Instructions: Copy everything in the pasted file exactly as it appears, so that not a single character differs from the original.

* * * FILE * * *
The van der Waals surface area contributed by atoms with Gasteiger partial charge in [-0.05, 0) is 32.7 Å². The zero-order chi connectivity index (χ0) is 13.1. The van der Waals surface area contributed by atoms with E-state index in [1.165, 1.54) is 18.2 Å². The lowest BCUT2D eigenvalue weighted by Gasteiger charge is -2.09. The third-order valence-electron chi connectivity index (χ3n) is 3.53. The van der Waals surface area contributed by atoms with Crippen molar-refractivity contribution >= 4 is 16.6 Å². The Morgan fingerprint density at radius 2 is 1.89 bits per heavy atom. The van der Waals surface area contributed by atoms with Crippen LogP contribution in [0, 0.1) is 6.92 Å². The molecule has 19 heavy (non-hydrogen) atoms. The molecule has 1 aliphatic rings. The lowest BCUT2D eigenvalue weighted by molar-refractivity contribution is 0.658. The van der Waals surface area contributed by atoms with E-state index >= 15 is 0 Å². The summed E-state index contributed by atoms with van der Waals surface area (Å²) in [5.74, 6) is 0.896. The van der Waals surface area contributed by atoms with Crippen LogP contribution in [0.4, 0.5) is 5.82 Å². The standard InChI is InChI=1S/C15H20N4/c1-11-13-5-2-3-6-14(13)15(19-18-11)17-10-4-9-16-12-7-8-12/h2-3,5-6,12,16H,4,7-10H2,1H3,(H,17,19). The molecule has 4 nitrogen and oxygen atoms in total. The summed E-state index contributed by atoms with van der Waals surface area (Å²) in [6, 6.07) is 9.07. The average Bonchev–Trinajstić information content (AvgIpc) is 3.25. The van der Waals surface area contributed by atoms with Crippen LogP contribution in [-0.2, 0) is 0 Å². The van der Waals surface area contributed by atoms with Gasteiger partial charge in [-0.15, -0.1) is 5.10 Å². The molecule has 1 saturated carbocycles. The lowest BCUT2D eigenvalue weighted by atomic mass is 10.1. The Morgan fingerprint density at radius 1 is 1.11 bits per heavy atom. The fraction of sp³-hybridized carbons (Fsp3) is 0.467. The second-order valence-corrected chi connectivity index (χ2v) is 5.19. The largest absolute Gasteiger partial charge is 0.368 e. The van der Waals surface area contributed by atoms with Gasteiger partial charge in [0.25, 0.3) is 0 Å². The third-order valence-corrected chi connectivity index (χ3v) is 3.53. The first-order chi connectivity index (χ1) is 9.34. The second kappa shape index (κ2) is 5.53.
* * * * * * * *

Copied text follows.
The van der Waals surface area contributed by atoms with Gasteiger partial charge in [-0.05, 0) is 32.7 Å². The zero-order chi connectivity index (χ0) is 13.1. The van der Waals surface area contributed by atoms with E-state index in [1.165, 1.54) is 18.2 Å². The lowest BCUT2D eigenvalue weighted by Gasteiger charge is -2.09. The third-order valence-electron chi connectivity index (χ3n) is 3.53. The van der Waals surface area contributed by atoms with Crippen molar-refractivity contribution >= 4 is 16.6 Å². The Morgan fingerprint density at radius 2 is 1.89 bits per heavy atom. The van der Waals surface area contributed by atoms with Crippen LogP contribution in [0, 0.1) is 6.92 Å². The molecule has 19 heavy (non-hydrogen) atoms. The molecule has 1 aliphatic rings. The lowest BCUT2D eigenvalue weighted by molar-refractivity contribution is 0.658. The van der Waals surface area contributed by atoms with E-state index >= 15 is 0 Å². The summed E-state index contributed by atoms with van der Waals surface area (Å²) in [5.74, 6) is 0.896. The van der Waals surface area contributed by atoms with Crippen LogP contribution in [0.4, 0.5) is 5.82 Å². The standard InChI is InChI=1S/C15H20N4/c1-11-13-5-2-3-6-14(13)15(19-18-11)17-10-4-9-16-12-7-8-12/h2-3,5-6,12,16H,4,7-10H2,1H3,(H,17,19). The molecule has 4 nitrogen and oxygen atoms in total. The summed E-state index contributed by atoms with van der Waals surface area (Å²) in [6, 6.07) is 9.07. The average Bonchev–Trinajstić information content (AvgIpc) is 3.25. The van der Waals surface area contributed by atoms with Crippen LogP contribution in [-0.2, 0) is 0 Å². The van der Waals surface area contributed by atoms with Gasteiger partial charge in [-0.15, -0.1) is 5.10 Å². The molecule has 1 saturated carbocycles. The lowest BCUT2D eigenvalue weighted by atomic mass is 10.1. The Morgan fingerprint density at radius 1 is 1.11 bits per heavy atom. The fraction of sp³-hybridized carbons (Fsp3) is 0.467. The second-order valence-corrected chi connectivity index (χ2v) is 5.19. The largest absolute Gasteiger partial charge is 0.368 e. The van der Waals surface area contributed by atoms with Gasteiger partial charge in [0.25, 0.3) is 0 Å². The third-order valence-corrected chi connectivity index (χ3v) is 3.53. The first-order chi connectivity index (χ1) is 9.34. The second kappa shape index (κ2) is 5.53.